Jennifer L. R. Greene, Fayetteville-Manlius Schools
Jacqueline C. Smith, University of Hartford
Paul K. Smith, East Hampton Public Schools
David M. Brown, Ithaca City School District
In 2012, members of NAfME’s Society for Music Teacher Education “Professional Development for Experienced Teachers” Area for Strategic Planning and Action (ASPA) published an eKit for Professional Development (Stanley et al.). The goal was to identify the seven essential elements of effective professional development (PD) for music educators as found in the research, as well as to provide practical examples of each element for both beginning and experienced teachers. While the examples illustrate the possibilities for effective professional development, there is little evidence of any significant change in the current PD offerings for music teachers. It may be that teachers need to educate their administrators and self-initiate within their districts or regional areas. However, what would be the best way for music teachers to formulate an informed request to school professional development planners? In the current climate of accountability and state mandates, we wondered what school professional development planners had to consider when planning school-wide PD. What would they need in a proposal in order to provide or allow the type of effective and music specific PD as outlined in the eKit?
There are many existing studies on best practices for PD that indicate one-shot, one-size-fits-all, unsustained PD is not effective for teachers (Conway, 2008; Eros, 2011; Hammel, 2007; Stanley, 2011). This begs the question then, “Why is this still the predominant model in schools?” According to Smylie (2014) “. . . states and school districts have never made sufficient investments in, developed the capabilities for, or been motivated or held accountable for making such change on a systematic basis” (p. 105). So what are the perceived barriers for making this investment in effective PD? How could effective PD for music teachers in this system become a reality? Perhaps it is time for music educators to create this accountability from the bottom up, rather than waiting for top down policy to catch up with best practice research.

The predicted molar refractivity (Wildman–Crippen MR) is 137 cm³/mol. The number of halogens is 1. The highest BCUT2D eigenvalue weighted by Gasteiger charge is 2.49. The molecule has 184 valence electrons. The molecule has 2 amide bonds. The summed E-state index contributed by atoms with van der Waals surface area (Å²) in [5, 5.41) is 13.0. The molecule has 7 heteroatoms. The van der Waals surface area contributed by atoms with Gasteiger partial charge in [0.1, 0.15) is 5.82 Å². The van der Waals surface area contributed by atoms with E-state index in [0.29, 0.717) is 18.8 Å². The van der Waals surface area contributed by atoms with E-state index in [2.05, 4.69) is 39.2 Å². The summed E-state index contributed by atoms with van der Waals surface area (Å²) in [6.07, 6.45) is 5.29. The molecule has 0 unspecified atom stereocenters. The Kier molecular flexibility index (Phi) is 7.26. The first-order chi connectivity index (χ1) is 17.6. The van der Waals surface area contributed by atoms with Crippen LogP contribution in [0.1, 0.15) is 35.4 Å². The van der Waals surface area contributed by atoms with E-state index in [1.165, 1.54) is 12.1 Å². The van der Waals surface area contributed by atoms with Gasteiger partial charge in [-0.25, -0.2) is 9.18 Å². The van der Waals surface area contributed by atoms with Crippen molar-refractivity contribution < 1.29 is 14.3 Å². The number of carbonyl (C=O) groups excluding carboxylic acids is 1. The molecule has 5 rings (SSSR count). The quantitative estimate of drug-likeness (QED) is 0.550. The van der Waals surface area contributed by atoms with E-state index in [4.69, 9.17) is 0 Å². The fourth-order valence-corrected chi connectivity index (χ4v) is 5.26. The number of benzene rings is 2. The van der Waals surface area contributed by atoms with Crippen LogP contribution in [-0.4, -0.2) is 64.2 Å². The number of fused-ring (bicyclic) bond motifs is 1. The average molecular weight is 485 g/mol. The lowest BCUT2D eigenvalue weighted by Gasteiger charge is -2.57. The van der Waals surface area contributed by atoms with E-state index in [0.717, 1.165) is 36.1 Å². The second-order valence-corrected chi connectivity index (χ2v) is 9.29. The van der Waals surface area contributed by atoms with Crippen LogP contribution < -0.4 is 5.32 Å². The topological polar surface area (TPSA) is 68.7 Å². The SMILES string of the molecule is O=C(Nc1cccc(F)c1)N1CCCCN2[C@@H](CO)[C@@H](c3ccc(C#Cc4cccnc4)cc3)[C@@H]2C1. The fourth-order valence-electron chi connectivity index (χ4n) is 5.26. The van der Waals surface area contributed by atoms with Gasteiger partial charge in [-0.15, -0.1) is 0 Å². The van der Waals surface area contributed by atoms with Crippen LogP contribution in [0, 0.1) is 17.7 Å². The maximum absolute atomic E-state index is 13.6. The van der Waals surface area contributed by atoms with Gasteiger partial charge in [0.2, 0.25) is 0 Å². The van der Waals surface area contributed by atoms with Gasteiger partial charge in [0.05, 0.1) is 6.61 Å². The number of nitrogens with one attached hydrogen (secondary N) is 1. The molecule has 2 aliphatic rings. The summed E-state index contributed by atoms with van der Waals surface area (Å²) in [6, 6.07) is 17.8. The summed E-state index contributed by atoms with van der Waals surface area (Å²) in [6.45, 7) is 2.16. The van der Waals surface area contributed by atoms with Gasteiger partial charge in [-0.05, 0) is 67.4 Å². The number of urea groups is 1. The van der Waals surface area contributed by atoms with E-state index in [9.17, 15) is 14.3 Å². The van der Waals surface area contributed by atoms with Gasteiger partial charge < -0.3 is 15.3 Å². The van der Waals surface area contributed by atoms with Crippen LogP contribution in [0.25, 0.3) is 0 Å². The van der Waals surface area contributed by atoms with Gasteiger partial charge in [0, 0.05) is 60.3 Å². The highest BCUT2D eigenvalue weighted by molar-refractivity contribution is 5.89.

The purpose of this presentation will be to examine the administrator point of view regarding effective PD for music teachers in order to gain insight into requirements and to make recommendations to music educators. The panel of presenters will include a music teacher educator, a public school teacher, and two public school administrators, all of whom have both practical and research experience. Through purposeful sampling, school administrators responsible for PD in the northeast region of the US will be identified and approached for participation. Using the eKit as a jumping off point, these administrators will be engaged in conversation regarding effective PD for music educators compared with how state mandates may impact their planning and decision-making. The goal will be to present some practical and direct ways for music teachers to request and get approval for effective, music specific PD. With this information, music teacher educators can empower pre-service teachers to take charge of their PD when they enter the profession. Ultimately, if we can envision a large-scale grassroots effort to incorporate effective PD into school planning, we may be able to envision eventual policy changes.
Conway, C. (2008). Experienced music teacher perceptions of professional development throughout their careers. Bulletin of the Council for Research in Music Education, 176(Spring, 2008), 7–18.
Eros, J. (2011). The career cycle and the second stage of teaching: Implications for policy and professional development. Arts Education Policy Review, 112(August 2015), 65–70. doi:10.1080/10632913.2011.546683
Hammel, A. M. (2007). Professional development research in general education. Journal of Music Teacher Education, 17(1), 22–32. doi: 10.1177/10570837070170010106
Smylie, M. A. (2014). Teacher evaluation and the problem of professional development. Mid-Western Educational Researcher, 26(2), 97-111.
Stanley, A. M. (2011). Professional development within collaborative teacher study groups: Pitfalls and promises. Arts Education Policy Review, 112, 71–78. doi:10.1080/10632913.2011.546692
Stanley, A. M., Snell, A., Duling, E., Kastner, J. D., Draves, T. J., Floyd, E., Greene, J. L. R., Minear, C., Reynolds, A., & Stringham, D. (2012). Professional development eKit. Retrieved from National Association for Music Education website: http://www.nafme.org/my-classroom/professionaldevelopment/professional-development-ekit/